Scrap Metal was developed by Slick Entertainment and published by Microsoft on March 10, 2010 as part of the Xbox Live Arcade Block Party for 1200 MSP.

Scrap Metal, not to be confused with Twisted Metal, brought the first true bout with car combat to the Xbox Live Arcade. This top down racer really captures the theme of crazy, sometimes strange vehicles with crazy, sometimes strange weaponry in crazy, sometimes strange locations. There’s a single player and a multiplayer component like most car combat games but no nifty mini-games or other sidetracks so to speak. However, the single player does have some special races with different objectives than just “blow up the other racers” or “come in first place”, and for the most part, like most of the game, they’re all fun.

This junkyard demolition racer plays out in a very straightforward way: beat missions, unlock more cars and locations to race at. The majority of the locations have eight events to complete and have a few unlocks. Cars you wreck are stored in your junkyard where you can restore them and use them in events. Various upgrades can be made to improve the cars performance by using rewards from events. Each car has a specific weapon, some more unique than others. In the multiplayer the same cars available in the single player are used, however each location has a specific selection of vehicles chosen specifically for that map and gametype. During most events powerups can be picked up to get more nitrous or health bonuses, both of which are very important as most of the time if you get scrapped, you’re out for good.

Here’s what we liked:

Car combat, pure and simple Scrap Metal is one part racing, one part car combat, and fuses the two just fine. The maps properly facilitate both combat and racing, the controls are straightforward, the action is nonstop and the goals are obvious. It gets the job done, transforming something boring into a solid, fun game. In addition it has a decent amount of content to race around in. Blowing up another person’s car, friend or AI, is rewarding and there’s plenty of room to master corners, jumps and evading adversaries.

Vehicles aplenty – There’s a wide variety of vehicles and handling styles in Scrap Metal. Most of the games are considered “cars”, but some are trucks and there’s even a hoverboat thrown in for good measure. The variety of vehicles seems inspired by some of those available in Super Nintendo classic Rock N’ Roll Racing and it does the game well. Some of the weapons are pretty similar or are in fact repeats, but the differences in handling and appearance are prominent and worth exploring. Being able to change vehicle colors is nice too.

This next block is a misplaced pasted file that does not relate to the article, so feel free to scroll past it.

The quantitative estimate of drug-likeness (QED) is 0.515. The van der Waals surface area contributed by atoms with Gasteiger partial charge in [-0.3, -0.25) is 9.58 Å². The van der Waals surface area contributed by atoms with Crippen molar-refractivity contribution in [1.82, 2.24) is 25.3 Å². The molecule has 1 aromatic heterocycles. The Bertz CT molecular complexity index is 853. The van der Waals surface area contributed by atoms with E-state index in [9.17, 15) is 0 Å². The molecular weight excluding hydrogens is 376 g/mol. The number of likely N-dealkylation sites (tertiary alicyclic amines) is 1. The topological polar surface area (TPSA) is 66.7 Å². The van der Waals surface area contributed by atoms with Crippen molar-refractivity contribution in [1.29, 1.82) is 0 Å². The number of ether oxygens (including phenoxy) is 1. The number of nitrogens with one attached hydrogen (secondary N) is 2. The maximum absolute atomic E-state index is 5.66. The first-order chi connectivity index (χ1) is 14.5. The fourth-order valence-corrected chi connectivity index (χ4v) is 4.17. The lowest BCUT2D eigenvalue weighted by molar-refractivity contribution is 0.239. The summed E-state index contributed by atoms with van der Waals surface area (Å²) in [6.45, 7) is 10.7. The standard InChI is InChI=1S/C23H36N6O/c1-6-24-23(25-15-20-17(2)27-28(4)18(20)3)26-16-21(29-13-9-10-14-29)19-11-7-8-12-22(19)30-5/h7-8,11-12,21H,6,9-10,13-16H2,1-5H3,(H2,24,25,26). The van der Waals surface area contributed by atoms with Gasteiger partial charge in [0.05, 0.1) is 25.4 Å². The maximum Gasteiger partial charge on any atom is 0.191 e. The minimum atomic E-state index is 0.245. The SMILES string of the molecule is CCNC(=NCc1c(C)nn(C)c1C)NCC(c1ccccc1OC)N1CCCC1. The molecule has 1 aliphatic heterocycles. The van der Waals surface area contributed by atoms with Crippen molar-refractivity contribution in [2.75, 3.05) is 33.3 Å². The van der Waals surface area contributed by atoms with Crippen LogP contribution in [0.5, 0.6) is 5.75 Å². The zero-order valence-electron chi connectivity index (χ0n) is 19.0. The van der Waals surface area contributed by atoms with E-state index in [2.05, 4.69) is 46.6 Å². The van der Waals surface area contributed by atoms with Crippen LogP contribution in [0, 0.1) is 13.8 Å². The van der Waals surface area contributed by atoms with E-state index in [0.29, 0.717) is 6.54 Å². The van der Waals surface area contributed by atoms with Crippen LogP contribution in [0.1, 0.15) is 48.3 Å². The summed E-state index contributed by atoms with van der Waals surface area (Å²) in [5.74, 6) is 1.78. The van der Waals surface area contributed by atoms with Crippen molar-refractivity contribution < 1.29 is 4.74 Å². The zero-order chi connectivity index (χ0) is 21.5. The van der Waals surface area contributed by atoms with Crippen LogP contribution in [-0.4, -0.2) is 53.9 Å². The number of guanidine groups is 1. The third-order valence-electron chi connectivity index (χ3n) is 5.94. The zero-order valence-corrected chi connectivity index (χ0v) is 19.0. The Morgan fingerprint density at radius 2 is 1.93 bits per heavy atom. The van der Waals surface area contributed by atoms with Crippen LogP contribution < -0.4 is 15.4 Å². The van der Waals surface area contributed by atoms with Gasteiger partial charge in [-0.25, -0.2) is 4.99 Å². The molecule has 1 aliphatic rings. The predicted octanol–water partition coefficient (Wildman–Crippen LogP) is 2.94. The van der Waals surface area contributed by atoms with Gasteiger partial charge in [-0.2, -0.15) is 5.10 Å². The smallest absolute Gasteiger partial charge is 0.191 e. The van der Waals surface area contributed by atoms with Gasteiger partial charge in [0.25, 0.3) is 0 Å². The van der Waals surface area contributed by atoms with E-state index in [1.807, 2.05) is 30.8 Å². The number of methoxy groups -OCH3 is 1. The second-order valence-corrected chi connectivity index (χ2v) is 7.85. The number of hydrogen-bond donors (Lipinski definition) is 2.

Destruction medley – There are plenty of game modes to jump into in the multiplayer portion of the game to keep racers interested after completing the single player portion. Basic game modes are simple like King of the Hill, Demolition Derby — but a few of the maps have their own unique gametypes. The Wetlands, for instance, has a tank war mode and the Motor Dome has the Oval Rally Cup for those technical turn-takers. On top of all this the game provides lots of options including toggling between random track, random type, random both or full manual. It might be a small touch, but those sorts of additions really help keep transitions from one multiplayer smooth.

Here’s what we didn’t like:

Well this sure is… a game Scrap Metal works; it’s solid, it’s fun, it’s actiony, but it’s not trying anything new. The maps are typical top-down racer maps, the cars, while interesting, don’t have nifty features other than some specific weapons, and the progression system is very uninspired. For the most part each map will consist of turns, jumps and stuff in your way; no interactivity, hardly any shortcuts or moving parts. If you liked a car you had in the first few missions of the game, too bad because it won’t be viable after unlocking newer, better cars. It’s not all bad, the game does in fact work well, but it should’ve pushed the envelope a bit more.

Motor envy – In the multiplayer the lack of balance between cars really glares through the games paintjob. The vehicles are divided into classes, each of which for the most part is clearly better than the one preceding it. However, in any one game mode there may be a range from class 5 to 8, and it begs the question why play the lower level car with worse stats in every way? Because it looks nice? Well have fun looking awesome in last place. Player skill just can’t make up for the statistical differences. The multiplayer at least (since there are no upgrades) might have been better off using a point allocation system so that all the cars available have the same chance at winning based on how each vehicle’s performance points were distributed. On top of that since the weapons aren’t pickups and instead are attached to specific cars, in some cases one car may be super good because of the weapon, and in others you may have to pass on your favorite weapon because it can’t perform. It’s really disappointing to have to make those sorts of choices.

Scrap Metal‘s not junk, but it’s nothing to put in a museum either. Car combat enthusiasts will be disappointed that each car only has one weapon and can’t use the others (a la Twisted Metal), and race enthusiasts will be disappointed that each tier of car is so exclusive that using under-leveled cars just doesn’t make sense, however those in the middle will love this game. In fact, either group of gamer can find something to enjoy in Scrap Metal, but whether or not they’ll have enough fun to overcome the shortcomings and lack of personality isn’t set entirely set in metal.

Score: Try It!